I can imagine a situation, not too many years from now, when countries everywhere will establish new currencies that are not as easily interchangeable with other currencies as today’s currencies are. International trade will dramatically fall. The standard of living of most people will fall precipitously.

    I doubt that the new currencies will be electronic currencies. Keeping the electricity on is a difficult task in economies that increasingly need to rely solely on local resources. Electricity may be out for months at a time after an equipment failure or a storm. Having a currency that depends on electricity alone would be a poor idea.


  11. I watched the 2017 documentary Bulkland tonight. It’s about the people who live and work in the city of Yiwu where most of the world’s dollar store items are manufactured. It seemed honest to me. Recommended.

    I definitely won the lottery being born in Canada. I’m going to try to be more grateful.

    Bulkland: Surviving the Town the Dollar Store Built

    The Futian Market of Yiwu in China is where wholesale buyers come from around the world to buy cheap Chinese goods. Covering a massive 4 million square meters, over 100,000 suppliers hawk their wares. They sell everything from toys to fluffy handcuffs, to plastic Santas doing strange things. Business moves at a hundred miles an hour and the air is full of tales of quick fortunes, kidnapped businessmen and now, a slumping market.

    “This is the city the dollar store built”. Since 2008 the number of dollar stores in the US has doubled, there are now more of these stores than pharmacies. The story is the same across the globe. This growth in cheap stores has kick-started Yiwu’s expansion. In May 2014 alone, Yiwu exported $157 US million worth of small plastic goods. Seen as a place of opportunity, people from all over the world have come to Yiwu to realize their dreams.

    30 years ago Yiwu was a poor and dilapidated backwater. 89-year old Gong Jinxiang remembers a time when “wild vegetables were the only food source,” but since Deng Xiaoping opened China’s economy up, the city has been thriving. Everyone in Yiwu is an entrepreneur, from the international businessmen to the local cottage industrialists. Wong Xiaoying “had never heard of the concept of ‘Christmas'”, but now makes her living trading in Christmas decorations and kitsch Santa figurines.

    The new rich in Yiwu spend their money on cars and designer brands, and spend their evenings in the nightclubs. Belarusian teen Katey performs for the newly wealthy crowd, surrounded by sparkling bottles of champagne and vodka, she sings over the thumping music. But this is a city with no rules. German businessman Marco Tonelli compares it to “the Wild West, the Eighteenth Century, in America”.

    But Yiwu’s boom seems to be coming to an end. Everyday thousands of migrant workers crowd the streets desperately looking for work. Wages are low and employment hard to come by. Even the international businessmen find it hard: “they want everything, take, take, take”, ruminates Englishman Nigel Cropp. The freedom from bureaucracy is what made Yiwu such an attractive place to do business, but with prices rising and quality low the city is beginning to lose its allure. Yiwu is just one casualty of the downturn in the Chinese economy.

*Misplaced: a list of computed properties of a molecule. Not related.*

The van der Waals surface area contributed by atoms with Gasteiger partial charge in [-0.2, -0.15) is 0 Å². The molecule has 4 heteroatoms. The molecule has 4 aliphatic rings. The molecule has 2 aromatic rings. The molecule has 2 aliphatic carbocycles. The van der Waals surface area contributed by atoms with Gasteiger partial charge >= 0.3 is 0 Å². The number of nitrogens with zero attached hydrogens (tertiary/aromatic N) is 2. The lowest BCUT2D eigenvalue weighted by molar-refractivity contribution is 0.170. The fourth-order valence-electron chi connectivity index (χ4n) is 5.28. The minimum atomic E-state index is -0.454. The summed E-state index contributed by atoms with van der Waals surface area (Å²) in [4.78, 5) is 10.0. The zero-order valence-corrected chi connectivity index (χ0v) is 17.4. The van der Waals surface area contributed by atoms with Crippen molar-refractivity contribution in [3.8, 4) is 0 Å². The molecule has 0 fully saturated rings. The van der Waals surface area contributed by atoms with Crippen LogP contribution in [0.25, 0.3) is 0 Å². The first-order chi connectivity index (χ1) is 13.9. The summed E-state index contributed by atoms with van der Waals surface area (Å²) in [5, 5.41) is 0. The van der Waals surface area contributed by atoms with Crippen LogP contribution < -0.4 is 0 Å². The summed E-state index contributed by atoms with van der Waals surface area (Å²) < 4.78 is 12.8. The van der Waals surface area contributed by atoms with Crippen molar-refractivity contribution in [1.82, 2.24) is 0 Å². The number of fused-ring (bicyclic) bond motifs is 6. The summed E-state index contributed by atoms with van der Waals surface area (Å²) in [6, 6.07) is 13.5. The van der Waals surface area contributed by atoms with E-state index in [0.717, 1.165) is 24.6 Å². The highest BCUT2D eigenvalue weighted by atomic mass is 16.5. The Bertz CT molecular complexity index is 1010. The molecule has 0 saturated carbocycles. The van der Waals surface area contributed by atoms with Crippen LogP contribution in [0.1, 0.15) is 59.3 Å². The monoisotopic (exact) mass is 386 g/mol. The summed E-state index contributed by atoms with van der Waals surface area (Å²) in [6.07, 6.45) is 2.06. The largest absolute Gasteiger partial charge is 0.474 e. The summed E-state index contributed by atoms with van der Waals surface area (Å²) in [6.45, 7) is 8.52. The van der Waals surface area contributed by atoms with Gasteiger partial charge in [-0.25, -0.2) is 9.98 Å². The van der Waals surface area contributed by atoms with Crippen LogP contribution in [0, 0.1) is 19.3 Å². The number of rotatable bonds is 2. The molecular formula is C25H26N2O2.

You can download it here:

    Or rent it from YouTube et. al.


  12. Strauss and Howe will change the way you see the world–and your place in it. In “The Fourth Turning, they apply their generational theories to the cycles of history and locate America in the middle of an unraveling period, on the brink of a crisis. How you prepare for this crisis–the Fourth Turning–is intimately connected to the mood and attitude of your particular generation. Are you one of the can-do “GI generation,” who triumphed in the last crisis? Do you belong to the mediating “Silent Majority,” who enjoyed the 1950s High? Do you fall into the “awakened” Boomer category of the 1970s and 1980s, or are you a Gen-Xer struggling to adapt to our splintering world? Whatever your stage of life, “The Fourth Turning offers bold predictions about how all of us can prepare, individually and collectively, for America’s next rendezvous with destiny.

    I made it 30 minutes into this 6 hour audiobook before quitting.

    If a person does not understand the laws of thermodynamics which govern our universe, nor the Maximum Power Principle (MPP) which governs the behavior of all life, nor the relationship between non-renewable energy and the wealth/technology that defines our civilization, then they understand nothing.

    Furthermore, if a person thinks they can detect meaningful periodicities in a one-time 200 year fossil energy driven pulse during the 300,000 year lifetime of a species, then they are an idiot.

    Strauss and Howe are morons dressed up as wise scholars and their book is crap.

    Liked by 2 people

    1. Well that puts you at odds with Chris Martenson but I’ll trust your judgement over his and won’t waste my time


      1. I decided to read it because of Martenson’s recommendation. Maybe I needed to go further into the book but it made me angry that they spoke so confidently without having a clue how the world actually works.